Caritas Delegation at the UN HLPF in New York, July 2016

In addition, CAFOD is also working in collaboration with the Caritas Internationalis confederation to ensure national Caritas organisation influence their governments on national SDG implementation in Kenya, Nigeria and Ghana (see report).

The results are mixed, yet positive. Above all, they show one very clear thing: the process to implement the SDGs is opening new opportunities for good dialogue among and between CSOs and government. Seizing these opportunities and making the best of them is now up to us.

Joint working and collaboration is key. If you or your organisation is working on SDGs in one of these countries, drop me a line: dmartinez@cafod.org.uk

The SDGs and Pope Francis: it’s a wrap

October 13, 2015

This blog is a reflection on my time at CAFOD and the recent adoption of the SDGs, so it’s a bit longer than usual. While the real work for change at the national level is in many respects only just beginning, it’s a good moment for me to share some thoughts on what I’ve learnt over the last three years, what has changed, and opportunities and challenges ahead.

(more…)

The Sustainable Development Goals and Laudato Si’

September 17, 2015

Next week, world leaders at the UN will formally adopt 17 new Sustainable Development Goals. The SDGs build on the Millennium Development Goals with the aim of eradicating extreme poverty, tackling inequality and taking action on climate change as part of wide-ranging commitments to sustainable development.

Earlier this year, Pope Francis released Laudato Si’, an encyclical on integral human development which adds to the Catholic Church’s body of teaching. Laudato Si’ is unique in its intention to influence international politics and the multilateral agreements they produce. As a major UN outcome, how do the SDGs meet the challenge set by Laudato Si’?

(more…)

Will Addis Ababa fire the starter gun for a new approach to sustainable development?

July 12, 2015
ban ki moon addressing csos

UN Secretary General Ban Ki Moon addressing hundreds of civil society organisations

Thousands of delegates have descended on a rainy Addis Ababa, Ethiopia, for the third International Conference on Financing for Development. This is the first in three UN Summits this year that will show how much governments are willing to rise to the current global challenges, including climate change, ongoing poverty, hunger and inequality.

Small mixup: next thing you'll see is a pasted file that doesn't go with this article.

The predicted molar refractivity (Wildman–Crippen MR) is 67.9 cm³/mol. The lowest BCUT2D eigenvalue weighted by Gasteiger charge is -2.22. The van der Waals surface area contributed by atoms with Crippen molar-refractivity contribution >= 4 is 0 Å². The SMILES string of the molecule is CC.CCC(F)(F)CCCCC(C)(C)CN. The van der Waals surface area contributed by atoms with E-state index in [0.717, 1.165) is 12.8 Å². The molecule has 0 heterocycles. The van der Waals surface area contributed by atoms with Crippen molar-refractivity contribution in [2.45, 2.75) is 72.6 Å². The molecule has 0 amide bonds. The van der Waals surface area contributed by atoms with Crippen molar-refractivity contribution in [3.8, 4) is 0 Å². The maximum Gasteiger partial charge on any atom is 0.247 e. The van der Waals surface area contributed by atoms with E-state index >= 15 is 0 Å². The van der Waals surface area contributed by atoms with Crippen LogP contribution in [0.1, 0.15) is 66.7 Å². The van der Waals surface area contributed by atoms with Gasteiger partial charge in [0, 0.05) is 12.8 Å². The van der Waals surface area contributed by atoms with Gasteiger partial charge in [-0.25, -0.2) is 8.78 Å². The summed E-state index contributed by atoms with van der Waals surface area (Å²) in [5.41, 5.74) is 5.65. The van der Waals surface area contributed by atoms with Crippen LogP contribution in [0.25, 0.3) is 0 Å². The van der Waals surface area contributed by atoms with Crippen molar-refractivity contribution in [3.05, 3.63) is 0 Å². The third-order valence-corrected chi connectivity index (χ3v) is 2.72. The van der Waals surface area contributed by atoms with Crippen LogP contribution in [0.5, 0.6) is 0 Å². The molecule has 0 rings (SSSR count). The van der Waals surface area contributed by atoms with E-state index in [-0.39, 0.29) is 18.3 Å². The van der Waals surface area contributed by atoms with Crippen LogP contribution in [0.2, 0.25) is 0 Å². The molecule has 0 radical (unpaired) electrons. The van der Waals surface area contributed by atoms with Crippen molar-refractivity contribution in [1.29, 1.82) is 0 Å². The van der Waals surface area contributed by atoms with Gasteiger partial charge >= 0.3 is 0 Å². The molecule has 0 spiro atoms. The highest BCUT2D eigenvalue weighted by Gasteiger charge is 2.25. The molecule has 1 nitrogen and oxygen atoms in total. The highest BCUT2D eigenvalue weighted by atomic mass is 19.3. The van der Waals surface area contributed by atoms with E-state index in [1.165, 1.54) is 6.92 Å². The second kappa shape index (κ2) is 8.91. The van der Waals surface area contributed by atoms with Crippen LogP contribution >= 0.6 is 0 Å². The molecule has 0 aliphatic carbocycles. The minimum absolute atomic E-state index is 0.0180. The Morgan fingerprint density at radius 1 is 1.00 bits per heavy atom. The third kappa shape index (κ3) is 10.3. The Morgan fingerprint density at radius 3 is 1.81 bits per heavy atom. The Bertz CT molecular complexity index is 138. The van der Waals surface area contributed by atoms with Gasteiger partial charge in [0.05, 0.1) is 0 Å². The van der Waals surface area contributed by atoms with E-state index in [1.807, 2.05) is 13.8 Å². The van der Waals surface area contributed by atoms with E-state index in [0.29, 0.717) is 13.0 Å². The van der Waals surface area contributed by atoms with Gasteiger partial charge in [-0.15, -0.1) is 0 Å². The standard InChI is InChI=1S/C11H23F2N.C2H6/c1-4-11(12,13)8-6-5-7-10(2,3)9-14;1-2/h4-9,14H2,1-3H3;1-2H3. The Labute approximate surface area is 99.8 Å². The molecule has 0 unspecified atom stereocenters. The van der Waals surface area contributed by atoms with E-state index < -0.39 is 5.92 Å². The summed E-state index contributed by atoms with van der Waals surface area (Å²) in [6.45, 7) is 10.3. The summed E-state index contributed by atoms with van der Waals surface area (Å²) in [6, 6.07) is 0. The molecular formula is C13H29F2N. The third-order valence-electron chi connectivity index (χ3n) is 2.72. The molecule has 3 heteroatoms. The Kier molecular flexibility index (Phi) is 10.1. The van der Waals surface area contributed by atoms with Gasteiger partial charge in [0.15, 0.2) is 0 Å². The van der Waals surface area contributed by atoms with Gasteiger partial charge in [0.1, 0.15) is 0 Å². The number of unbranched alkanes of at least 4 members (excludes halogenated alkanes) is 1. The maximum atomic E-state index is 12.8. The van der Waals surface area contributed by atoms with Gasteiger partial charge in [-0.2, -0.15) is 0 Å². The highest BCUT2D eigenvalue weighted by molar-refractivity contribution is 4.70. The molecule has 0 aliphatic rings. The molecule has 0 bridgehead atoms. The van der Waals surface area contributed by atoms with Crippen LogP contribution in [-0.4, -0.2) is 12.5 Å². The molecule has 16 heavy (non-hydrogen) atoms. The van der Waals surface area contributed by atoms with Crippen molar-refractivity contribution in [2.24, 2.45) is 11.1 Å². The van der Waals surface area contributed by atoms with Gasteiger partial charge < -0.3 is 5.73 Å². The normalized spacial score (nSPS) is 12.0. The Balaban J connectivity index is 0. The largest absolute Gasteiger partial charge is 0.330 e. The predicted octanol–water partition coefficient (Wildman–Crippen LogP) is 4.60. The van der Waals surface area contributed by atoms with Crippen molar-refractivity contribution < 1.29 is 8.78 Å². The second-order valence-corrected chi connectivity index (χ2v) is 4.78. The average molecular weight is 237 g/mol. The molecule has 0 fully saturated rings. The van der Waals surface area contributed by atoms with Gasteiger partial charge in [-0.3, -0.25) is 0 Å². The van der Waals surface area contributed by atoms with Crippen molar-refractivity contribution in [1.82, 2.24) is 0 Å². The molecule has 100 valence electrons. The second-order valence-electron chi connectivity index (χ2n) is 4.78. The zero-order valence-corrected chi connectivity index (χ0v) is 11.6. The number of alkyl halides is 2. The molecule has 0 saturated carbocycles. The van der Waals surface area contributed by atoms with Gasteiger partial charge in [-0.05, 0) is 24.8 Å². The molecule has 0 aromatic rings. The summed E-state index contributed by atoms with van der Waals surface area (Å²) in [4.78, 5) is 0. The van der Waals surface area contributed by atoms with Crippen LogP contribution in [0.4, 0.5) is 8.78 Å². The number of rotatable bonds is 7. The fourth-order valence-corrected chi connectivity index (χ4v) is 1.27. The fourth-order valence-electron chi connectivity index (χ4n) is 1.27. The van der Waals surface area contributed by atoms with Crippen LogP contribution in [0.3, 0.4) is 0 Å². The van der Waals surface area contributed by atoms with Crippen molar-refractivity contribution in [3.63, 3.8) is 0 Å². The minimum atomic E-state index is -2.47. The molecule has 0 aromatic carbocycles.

It is the chance to present an ambitious and transformative agenda to tackle structural injustices in the global economic system, to ensure that all development is people-centred for current and future generations and to protect the environment.

Addis presents the starter gun for the journey over the next six months that ends up in Paris in December for the climate change negotiations. AS Ban Ki Moon said to civil society groups today, a successful outcome in Addis is crucial for success in everything else.

(more…)

Laudato Si’: the Pope’s call to action on sustainable development

June 22, 2015
Pope Francis in Palo, Philippines,

Pope Francis in Palo, Philippines, January 2015.

Encyclicals are letters to the Catholic Church outlining the thinking of the Pope and in this case of the Bishops of the world. They do not normally generate global media interest and get leaked ahead of time. But like so much done by Pope Francis, this encyclical bucks the trend.

Its chosen theme – on care for our common home – is a direct plea to stop destruction of the planet and protect the world’s poorest and most vulnerable people and communities. In a first for a papal encyclical, it calls on everyone – not just Catholics and people of faith – to protect the climate as a common good; a system that it essential for human life.

(more…)

What if? Scenario planning for post-2015

April 21, 2015

CAFOD has written a discussion paper on potential scenarios for 2015. Download it here and share your thinking in the comments section below >> What if Scenario Planning discussion paper